It’s been five years since I named the Digital Public Library of America as a true Genea-Gem and I still believe it is a tremendously under-used resource by genealogists.
Therefore, it’s time to take a new look at what this Genea-Gem has to offer us.
DPLA is now eight years old and it has added millions of digital images from all over the United States to its collections. Many of those images are copyright free!
While it is unlikely that you will find a photo of a family member in the collection, you will find lots of historical images that provide vivid pictures of what life was like there back in the day.
I am always on the lookout for historical information about towns where my ancestors once lived.
I know from Calais, Maine census and other records that I have family members who lived on Germain Street, Main Street, Washington Street, Barker Street and Calais Avenue.
Calais’s heyday was toward the end of the 19th century when the population was growing and the economy booming, due to lumber and fish.
Look at this fun map dated 1889 I recently found on DPLA.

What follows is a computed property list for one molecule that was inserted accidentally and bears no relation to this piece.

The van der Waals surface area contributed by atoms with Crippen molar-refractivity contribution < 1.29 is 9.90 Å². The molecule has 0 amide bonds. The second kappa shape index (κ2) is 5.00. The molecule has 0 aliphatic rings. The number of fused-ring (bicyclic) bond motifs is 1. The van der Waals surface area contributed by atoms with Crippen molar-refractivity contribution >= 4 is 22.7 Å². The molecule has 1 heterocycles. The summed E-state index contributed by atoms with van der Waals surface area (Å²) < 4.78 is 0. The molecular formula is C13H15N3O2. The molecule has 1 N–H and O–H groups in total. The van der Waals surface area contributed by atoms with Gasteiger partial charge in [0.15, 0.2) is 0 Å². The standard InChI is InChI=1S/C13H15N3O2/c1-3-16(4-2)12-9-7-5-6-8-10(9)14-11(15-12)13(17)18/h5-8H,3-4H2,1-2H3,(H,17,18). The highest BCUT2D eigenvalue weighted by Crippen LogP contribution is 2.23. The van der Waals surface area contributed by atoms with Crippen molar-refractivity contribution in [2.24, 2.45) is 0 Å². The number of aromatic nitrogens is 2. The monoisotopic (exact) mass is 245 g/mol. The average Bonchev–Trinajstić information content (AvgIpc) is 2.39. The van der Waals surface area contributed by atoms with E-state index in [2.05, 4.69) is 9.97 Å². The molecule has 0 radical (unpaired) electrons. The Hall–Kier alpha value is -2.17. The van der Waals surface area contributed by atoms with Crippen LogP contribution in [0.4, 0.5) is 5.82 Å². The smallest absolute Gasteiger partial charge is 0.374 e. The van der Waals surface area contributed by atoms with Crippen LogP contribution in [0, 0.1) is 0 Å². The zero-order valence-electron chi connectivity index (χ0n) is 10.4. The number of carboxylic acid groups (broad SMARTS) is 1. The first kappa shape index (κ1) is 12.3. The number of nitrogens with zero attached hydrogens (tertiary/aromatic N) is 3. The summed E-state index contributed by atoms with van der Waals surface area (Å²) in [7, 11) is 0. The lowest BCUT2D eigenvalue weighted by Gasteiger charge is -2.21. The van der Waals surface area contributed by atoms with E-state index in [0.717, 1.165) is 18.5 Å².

St. Stephen, Canada & Calais, Maine 1889
DPLA images can be downloaded and saved and are of sufficient quality to drag corners to enlarge so small details can be seen.
Calais is the town on the upper side of the river and St. Stephen is below. I can find all of the streets where my ancestors lived. Using census and land records, I have specific addresses with house numbers.
When I used Google maps to locate the homes today, I was able to count buildings up and down the streets to determine which houses on the 1889 map were homes to my family.
Next, I found an alien registration for Walter Hewitt, recorded at the start of World War II. He isn’t my relative, but if he was, I’d have an exact date of birth and birthplace and would know how long he had lived in the U.S.
Next, I tried my second favorite town, Passaic, New Jersey and found a map showing the enumeration districts for the 1950 U.S. census of Passaic County.
Next, I looked at Brookfield, Missouri, as Michael Stufflebean settled there in the late 1830s.
Courtesy of the Missouri State Archives
The Stufflebeans also have deep ties to Norman, Oklahoma and the university. The picture below is the university library.
Courtesy Oklahoma Historical Society
The types of images found at DPLA cover a wide range of topics. There are many historical maps, photos of old buildings and streets, records like the alien registration example I’ve included above, and even some military records.
If you’d like to have fun being drawn in by a BSO (bright shiny object), spend some time browsing today’s Digital Public Library of America. You might be surprised at what you find.